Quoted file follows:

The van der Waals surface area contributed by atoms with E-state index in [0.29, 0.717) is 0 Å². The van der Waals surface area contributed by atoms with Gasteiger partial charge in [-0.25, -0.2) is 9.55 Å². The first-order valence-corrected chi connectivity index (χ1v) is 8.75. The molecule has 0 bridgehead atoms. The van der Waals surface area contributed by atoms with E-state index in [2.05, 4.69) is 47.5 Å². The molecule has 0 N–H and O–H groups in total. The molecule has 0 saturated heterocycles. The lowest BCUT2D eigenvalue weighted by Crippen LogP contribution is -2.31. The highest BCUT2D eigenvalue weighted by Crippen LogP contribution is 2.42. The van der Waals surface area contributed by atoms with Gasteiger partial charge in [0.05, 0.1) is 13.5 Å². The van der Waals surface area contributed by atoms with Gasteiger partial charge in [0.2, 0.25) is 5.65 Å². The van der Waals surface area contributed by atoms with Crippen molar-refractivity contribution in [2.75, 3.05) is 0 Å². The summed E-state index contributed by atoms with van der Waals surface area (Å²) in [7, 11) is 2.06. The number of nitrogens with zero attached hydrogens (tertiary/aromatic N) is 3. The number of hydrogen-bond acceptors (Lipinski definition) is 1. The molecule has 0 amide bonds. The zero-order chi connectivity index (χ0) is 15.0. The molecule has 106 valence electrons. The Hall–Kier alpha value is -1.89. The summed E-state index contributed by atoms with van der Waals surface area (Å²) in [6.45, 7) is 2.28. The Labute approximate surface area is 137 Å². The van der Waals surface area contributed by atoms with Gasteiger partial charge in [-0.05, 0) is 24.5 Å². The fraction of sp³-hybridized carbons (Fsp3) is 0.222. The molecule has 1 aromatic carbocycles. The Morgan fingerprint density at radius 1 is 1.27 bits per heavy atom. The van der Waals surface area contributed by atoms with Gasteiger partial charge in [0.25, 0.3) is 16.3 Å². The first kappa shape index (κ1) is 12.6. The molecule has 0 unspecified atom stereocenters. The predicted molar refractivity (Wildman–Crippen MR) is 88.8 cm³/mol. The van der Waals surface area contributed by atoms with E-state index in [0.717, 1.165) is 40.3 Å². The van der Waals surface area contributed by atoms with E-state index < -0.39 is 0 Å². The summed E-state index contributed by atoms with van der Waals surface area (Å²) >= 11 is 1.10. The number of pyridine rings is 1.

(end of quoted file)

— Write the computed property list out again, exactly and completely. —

The van der Waals surface area contributed by atoms with E-state index in [0.29, 0.717) is 0 Å². The van der Waals surface area contributed by atoms with Gasteiger partial charge in [-0.25, -0.2) is 9.55 Å². The first-order valence-corrected chi connectivity index (χ1v) is 8.75. The molecule has 0 bridgehead atoms. The van der Waals surface area contributed by atoms with E-state index in [2.05, 4.69) is 47.5 Å². The molecule has 0 N–H and O–H groups in total. The molecule has 0 saturated heterocycles. The lowest BCUT2D eigenvalue weighted by Crippen LogP contribution is -2.31. The highest BCUT2D eigenvalue weighted by Crippen LogP contribution is 2.42. The van der Waals surface area contributed by atoms with Gasteiger partial charge in [0.05, 0.1) is 13.5 Å². The van der Waals surface area contributed by atoms with Gasteiger partial charge in [0.2, 0.25) is 5.65 Å². The van der Waals surface area contributed by atoms with Crippen molar-refractivity contribution in [2.75, 3.05) is 0 Å². The summed E-state index contributed by atoms with van der Waals surface area (Å²) in [7, 11) is 2.06. The number of nitrogens with zero attached hydrogens (tertiary/aromatic N) is 3. The number of hydrogen-bond acceptors (Lipinski definition) is 1. The molecule has 0 amide bonds. The zero-order chi connectivity index (χ0) is 15.0. The molecule has 106 valence electrons. The Hall–Kier alpha value is -1.89. The summed E-state index contributed by atoms with van der Waals surface area (Å²) in [6.45, 7) is 2.28. The Labute approximate surface area is 137 Å². The van der Waals surface area contributed by atoms with Gasteiger partial charge in [-0.05, 0) is 24.5 Å². The fraction of sp³-hybridized carbons (Fsp3) is 0.222. The molecule has 1 aromatic carbocycles. The Morgan fingerprint density at radius 1 is 1.27 bits per heavy atom. The van der Waals surface area contributed by atoms with Gasteiger partial charge in [0.25, 0.3) is 16.3 Å². The first kappa shape index (κ1) is 12.6. The molecule has 0 unspecified atom stereocenters. The predicted molar refractivity (Wildman–Crippen MR) is 88.8 cm³/mol. The van der Waals surface area contributed by atoms with E-state index in [0.717, 1.165) is 40.3 Å². The van der Waals surface area contributed by atoms with E-state index < -0.39 is 0 Å². The summed E-state index contributed by atoms with van der Waals surface area (Å²) >= 11 is 1.10. The number of pyridine rings is 1.